SampiringOctober 21, 2007
It’s sampiring, not sapiring, not iras.*
If you have no idea what I’m talking about then you must not be Bisaya (Cebuano) or Ilonggo. Sampiring, take not of the the “m”, is my city’s word for the critter above. Sapiring is used by those who live to the South and West of us. We are Cebuanos but dialects can change after 40 km or less. Iras is the Ilonggo equivalent, ’nuff said. Don’t ask me about the Tagalog equivalent. I don’t think I’ve even seen a single caterpillar in my five or so years in Manila!
Whatever you call it, you’d do well to avoid it. What looks like innocent, soft hair on it are actually tiny barbs analogous to bee stings. They’re fluffy if you play with them. Just expect an itchy sting start, one that you’d barely notice. You’d then scratch it reflexively, perhaps even without noticing what you’re doing. 20 minutes later you’d end up with raised, bumpy skin that isn’t anything but ITCHY! What’s worse is that the sites of inflammation follows your itching pattern.
So if you ever suspect that that itch is of sampiring origin, do not give in to your instincts! Fight the itch with your mind, not with your hand. Just be assured that once the inflammation reaches its acme, it can no longer spread. You’re safe. Just wait until the convalescence period ends, which would take about a few hours, and you’ll have the same smooth skin as before the incident.
And I’ve just discovered that it is not the hair, per ce that causes the itch. I merely rubbed the hair lightly on my skin. I threw them away thinking that since that no hair means no itch. The itch that followed revealed my mistake. Microbfibers could have lodged in my skin and caused my immune system to go ballistic.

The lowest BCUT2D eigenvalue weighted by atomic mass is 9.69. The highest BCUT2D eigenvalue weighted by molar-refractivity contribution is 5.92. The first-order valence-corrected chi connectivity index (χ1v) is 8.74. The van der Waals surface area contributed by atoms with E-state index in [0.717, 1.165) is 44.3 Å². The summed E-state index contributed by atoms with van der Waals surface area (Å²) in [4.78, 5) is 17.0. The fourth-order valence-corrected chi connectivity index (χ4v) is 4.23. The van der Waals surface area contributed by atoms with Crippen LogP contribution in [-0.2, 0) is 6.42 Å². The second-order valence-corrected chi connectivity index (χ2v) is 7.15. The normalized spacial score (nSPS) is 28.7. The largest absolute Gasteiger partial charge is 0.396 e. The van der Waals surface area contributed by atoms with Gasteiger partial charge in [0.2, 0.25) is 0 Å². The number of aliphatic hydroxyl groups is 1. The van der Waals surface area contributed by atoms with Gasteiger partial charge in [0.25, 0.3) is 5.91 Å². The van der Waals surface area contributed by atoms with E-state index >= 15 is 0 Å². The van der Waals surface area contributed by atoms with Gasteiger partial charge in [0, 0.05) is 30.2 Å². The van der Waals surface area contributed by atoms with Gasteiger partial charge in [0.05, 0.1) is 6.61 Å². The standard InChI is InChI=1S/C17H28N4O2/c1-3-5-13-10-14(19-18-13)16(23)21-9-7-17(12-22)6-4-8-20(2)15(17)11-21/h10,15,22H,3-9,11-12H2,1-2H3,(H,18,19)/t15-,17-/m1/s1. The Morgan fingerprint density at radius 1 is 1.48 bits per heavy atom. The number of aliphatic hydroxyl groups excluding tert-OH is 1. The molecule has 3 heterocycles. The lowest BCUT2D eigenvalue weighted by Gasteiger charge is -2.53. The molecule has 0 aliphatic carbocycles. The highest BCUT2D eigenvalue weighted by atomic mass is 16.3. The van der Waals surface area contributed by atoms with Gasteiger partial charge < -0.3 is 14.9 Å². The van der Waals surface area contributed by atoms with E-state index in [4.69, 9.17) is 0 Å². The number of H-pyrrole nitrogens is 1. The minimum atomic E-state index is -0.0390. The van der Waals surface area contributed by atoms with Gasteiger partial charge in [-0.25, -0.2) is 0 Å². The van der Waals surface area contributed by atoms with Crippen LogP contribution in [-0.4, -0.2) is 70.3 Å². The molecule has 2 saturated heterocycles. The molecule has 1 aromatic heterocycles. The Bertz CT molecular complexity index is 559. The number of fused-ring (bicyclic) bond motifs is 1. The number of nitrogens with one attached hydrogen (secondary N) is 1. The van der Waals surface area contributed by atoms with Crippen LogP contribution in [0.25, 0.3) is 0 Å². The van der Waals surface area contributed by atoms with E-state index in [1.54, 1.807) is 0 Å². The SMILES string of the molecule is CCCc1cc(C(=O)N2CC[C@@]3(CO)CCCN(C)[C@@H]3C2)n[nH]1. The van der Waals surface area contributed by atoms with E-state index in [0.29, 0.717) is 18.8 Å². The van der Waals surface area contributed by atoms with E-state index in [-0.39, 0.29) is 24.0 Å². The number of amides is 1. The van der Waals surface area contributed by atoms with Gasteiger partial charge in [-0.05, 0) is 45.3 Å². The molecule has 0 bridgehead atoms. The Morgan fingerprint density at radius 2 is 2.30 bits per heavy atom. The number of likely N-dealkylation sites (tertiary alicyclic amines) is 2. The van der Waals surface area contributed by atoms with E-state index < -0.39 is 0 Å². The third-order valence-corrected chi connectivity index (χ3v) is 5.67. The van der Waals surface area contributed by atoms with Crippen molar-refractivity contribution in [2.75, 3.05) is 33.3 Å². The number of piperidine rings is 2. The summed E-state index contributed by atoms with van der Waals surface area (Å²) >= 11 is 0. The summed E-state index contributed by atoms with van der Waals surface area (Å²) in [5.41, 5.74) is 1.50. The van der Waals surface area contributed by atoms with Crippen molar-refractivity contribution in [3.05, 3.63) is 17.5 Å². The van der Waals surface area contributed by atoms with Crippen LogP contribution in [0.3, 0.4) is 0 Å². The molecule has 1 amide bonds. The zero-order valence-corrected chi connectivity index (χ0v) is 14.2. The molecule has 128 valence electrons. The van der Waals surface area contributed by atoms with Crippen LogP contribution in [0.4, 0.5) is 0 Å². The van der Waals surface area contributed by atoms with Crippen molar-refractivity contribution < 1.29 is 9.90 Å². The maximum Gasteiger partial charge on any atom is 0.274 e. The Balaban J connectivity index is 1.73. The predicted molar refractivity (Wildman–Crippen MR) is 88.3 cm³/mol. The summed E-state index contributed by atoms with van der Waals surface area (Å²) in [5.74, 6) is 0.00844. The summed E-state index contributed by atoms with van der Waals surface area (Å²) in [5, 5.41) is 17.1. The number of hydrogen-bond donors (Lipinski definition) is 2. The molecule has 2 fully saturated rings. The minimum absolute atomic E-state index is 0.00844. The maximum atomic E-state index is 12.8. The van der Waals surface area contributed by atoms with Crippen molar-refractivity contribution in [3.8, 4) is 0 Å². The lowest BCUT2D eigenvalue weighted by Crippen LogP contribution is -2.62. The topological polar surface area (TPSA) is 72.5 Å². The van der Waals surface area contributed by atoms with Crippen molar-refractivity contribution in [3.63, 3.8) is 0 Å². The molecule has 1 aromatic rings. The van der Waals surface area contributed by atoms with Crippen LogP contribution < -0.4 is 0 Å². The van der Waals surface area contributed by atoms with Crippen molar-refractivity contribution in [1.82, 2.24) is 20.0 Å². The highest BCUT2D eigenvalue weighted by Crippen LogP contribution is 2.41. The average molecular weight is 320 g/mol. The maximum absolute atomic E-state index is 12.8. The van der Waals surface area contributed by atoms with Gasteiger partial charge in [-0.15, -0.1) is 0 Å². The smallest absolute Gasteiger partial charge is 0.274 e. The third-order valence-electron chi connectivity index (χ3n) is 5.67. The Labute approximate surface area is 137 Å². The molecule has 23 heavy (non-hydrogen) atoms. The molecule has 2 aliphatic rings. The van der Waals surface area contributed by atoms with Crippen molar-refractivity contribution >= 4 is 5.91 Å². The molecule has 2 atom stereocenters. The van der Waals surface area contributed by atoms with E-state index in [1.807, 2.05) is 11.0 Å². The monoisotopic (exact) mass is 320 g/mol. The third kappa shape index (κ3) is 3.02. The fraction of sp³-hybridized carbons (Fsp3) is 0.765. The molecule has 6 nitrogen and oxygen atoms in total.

Good thing there was not a short supply of long hair around. I had the itch whipped with hair as per folk medicine indications. I followed it up with packaging tape to remove as much of the sticking fiber as possible. I no longer itch, but the bumps although diminishing are still there. They would eventually disappear, leaving me only a deeper respect for the sampiring, sapiring, iras, or whatever you may call it.
*Judging from the link, the author apparently visited or have lived or is living in the Philippines. I cannot understand a word of Hiragana, but the enclosed word described the critter as sapiring. How dare that author, Japanese or otherwise, use the word not used in my city! He must have visited the other places…